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- About CERO
- About The Ujima Project
Hey Boston! Let’s stand in solidarity with people-of-color and women-owned business, and eat some delicious food while we’re at it! Make a pledge to dine at Flames, Legal Seafood, and/or Bon Me if they start composting with CERO, and put your money where your mouth is. Who’s hungry?
Massachusetts established a food waste ban in 2014, mandating businesses that are producing 1 ton or more of food waste per week to divert food waste from rotting in landfills to reduce greenhouse gas emissions.
CERO Cooperative partners with businesses to divert and compost their food waste, boost their green cred and potentially save money too. CERO currently works with customers you know including Wegman's, b.good, Boston Public Market, and Northeastern University.
To continue providing green jobs and supporting women-owned, people-of-color-owned, and community-owned businesses, we support Flames, Bon Me, and Legal Seafoods to partner with CERO Coop.
You pledge to buy a gift card from a select restaurant if a Boston-area food business, Bon Me, Flames or Legal Seafoods, commits to composting with CERO Cooperative. Each business hears directly from paying customers about what they value: environment, community, and sustainability.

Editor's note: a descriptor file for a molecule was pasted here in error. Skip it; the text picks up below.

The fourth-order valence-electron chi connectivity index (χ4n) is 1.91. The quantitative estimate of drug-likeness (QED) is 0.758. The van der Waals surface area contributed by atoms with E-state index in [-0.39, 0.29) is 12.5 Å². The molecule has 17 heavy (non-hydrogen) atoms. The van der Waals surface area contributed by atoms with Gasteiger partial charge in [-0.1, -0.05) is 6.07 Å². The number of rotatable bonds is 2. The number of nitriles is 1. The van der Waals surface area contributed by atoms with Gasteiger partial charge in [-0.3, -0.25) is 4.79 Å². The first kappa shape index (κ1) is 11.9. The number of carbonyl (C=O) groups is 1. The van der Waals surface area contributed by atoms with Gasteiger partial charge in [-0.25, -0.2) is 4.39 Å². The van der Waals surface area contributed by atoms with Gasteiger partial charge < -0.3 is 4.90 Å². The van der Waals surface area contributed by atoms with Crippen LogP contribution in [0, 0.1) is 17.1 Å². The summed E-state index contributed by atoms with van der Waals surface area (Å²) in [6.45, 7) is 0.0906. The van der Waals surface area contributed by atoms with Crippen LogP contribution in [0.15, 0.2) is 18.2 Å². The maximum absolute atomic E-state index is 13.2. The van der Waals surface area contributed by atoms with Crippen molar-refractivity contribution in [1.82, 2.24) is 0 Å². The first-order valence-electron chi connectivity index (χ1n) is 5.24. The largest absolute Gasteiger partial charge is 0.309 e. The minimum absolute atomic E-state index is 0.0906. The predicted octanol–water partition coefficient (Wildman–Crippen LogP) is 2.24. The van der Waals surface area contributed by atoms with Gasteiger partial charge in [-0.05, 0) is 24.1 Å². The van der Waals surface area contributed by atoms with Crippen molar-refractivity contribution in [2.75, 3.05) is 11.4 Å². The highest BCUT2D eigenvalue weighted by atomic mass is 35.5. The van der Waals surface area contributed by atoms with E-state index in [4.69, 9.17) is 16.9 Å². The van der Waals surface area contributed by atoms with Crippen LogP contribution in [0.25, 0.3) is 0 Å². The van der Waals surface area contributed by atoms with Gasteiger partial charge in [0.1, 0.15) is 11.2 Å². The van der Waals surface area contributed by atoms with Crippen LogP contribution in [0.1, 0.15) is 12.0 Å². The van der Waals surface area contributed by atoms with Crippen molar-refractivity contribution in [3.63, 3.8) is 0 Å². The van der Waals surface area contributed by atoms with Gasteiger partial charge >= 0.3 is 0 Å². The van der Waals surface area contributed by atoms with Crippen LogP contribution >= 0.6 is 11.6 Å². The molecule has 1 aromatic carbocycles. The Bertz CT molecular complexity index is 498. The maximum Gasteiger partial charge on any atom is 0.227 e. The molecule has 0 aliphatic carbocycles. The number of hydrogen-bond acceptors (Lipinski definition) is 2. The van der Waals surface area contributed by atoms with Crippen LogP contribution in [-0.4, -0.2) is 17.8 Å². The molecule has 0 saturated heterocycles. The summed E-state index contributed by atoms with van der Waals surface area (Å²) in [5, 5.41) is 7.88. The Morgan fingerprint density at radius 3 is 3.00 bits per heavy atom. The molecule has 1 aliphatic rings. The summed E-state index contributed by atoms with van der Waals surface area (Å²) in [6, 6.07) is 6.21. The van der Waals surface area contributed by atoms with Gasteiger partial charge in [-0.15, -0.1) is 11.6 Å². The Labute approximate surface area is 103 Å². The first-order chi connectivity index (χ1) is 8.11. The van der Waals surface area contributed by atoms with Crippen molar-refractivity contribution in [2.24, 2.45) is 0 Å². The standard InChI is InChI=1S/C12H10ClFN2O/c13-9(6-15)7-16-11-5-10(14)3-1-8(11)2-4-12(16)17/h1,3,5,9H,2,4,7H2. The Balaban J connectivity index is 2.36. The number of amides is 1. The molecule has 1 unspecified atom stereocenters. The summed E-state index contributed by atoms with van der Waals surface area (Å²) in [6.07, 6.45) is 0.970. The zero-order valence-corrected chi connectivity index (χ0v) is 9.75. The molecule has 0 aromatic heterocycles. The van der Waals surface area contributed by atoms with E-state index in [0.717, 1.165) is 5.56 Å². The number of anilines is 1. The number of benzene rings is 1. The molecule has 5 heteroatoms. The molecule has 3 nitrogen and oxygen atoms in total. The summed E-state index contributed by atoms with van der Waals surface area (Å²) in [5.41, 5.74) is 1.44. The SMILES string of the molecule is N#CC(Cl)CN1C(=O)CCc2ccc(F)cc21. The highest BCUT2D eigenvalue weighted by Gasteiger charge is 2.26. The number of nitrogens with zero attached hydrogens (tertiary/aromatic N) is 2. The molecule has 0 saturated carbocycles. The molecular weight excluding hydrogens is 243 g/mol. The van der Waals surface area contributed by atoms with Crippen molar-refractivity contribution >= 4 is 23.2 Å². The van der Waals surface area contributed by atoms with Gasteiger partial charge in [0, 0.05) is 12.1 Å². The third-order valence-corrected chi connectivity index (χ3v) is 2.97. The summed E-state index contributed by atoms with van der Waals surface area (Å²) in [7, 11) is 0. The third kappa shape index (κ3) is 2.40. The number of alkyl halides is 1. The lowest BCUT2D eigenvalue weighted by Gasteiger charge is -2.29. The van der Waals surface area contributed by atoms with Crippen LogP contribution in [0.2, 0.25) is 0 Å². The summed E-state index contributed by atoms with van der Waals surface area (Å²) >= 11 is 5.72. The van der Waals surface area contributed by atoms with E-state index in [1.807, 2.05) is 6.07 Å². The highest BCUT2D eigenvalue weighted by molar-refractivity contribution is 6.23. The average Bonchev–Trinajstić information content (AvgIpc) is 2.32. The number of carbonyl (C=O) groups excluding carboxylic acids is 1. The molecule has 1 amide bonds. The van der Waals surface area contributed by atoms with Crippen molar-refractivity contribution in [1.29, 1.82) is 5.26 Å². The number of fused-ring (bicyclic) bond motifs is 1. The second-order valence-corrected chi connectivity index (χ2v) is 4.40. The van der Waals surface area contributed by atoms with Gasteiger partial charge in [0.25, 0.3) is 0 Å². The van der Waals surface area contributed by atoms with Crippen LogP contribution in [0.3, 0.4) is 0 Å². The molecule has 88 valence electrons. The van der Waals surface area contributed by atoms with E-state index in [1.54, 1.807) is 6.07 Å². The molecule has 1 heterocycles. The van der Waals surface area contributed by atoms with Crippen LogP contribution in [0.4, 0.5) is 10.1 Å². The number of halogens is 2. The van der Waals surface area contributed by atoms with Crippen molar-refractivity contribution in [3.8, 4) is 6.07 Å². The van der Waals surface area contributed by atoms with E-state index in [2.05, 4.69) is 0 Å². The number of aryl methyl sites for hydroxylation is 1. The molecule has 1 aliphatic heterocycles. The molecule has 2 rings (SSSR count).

CERO Coop is Boston’s only worker-owned commercial composter, ensuring clean, responsible and reliable commercial composting solutions, as well as re-earthing of food waste for local agriculture and providing green jobs in Boston’s underserved neighborhoods.
Founded by working class African-American and Latino entrepreneurs from Roxbury and Dorchester, CERO Cooperative creates green jobs, sustainability, and worker-owners in our communities. Launching with our first client in October 2014, we provide commercial food waste composting solutions to supermarkets, anchor institutions, and healthcare facilities, hotels, and restaurants. To date, CERO has recovered more than 2.4 million pounds of organic materials from incinerators and landfills. Instead of being burned or buried to release toxic greenhouse gas methane , the “waste” is re-earthed, a resource we can turn into rich compost that supports local and urban agriculture. We provided over 200 cubic yards of compost-rich soil to Boston-area urban farms, including the Haley House Farm Thornton Street Farm.
As we continue to grow our organics business, CERO worker-owners are building Boston’s sustainable economy based on diverting food waste, increasing local agriculture and environmental stewardship. Soon we will deploy a clean technology system where CERO-recovered food scraps and yard waste produce clean energy, organic liquid fertilizer and compost. Partnering with urban farmers we can extend the growing season, heating greenhouses with renewable energy and promote green economic innovation in our city.
THE BOSTON UJIMA PROJECT is organizing neighbors, workers, business owners and investors to create a new community controlled economy in Greater Boston.
We are challenging poverty and developing our communities by organizing our savings, businesses and customers to grow local wealth and meet our own needs.
UJIMA (oo-JEE-mah) is a Swahili word, and the celebrated Kwanzaa principle for "collective work and responsibility". Ujima inspires us to take responsibility for our communities, to see our neighbor's problems as our own, and to build collective power to solve them together.
The Ujima Project demonstrates new ways to invest, work, buy, own, and advocate. We are driven by a belief that another world possible, and that we can help build it today.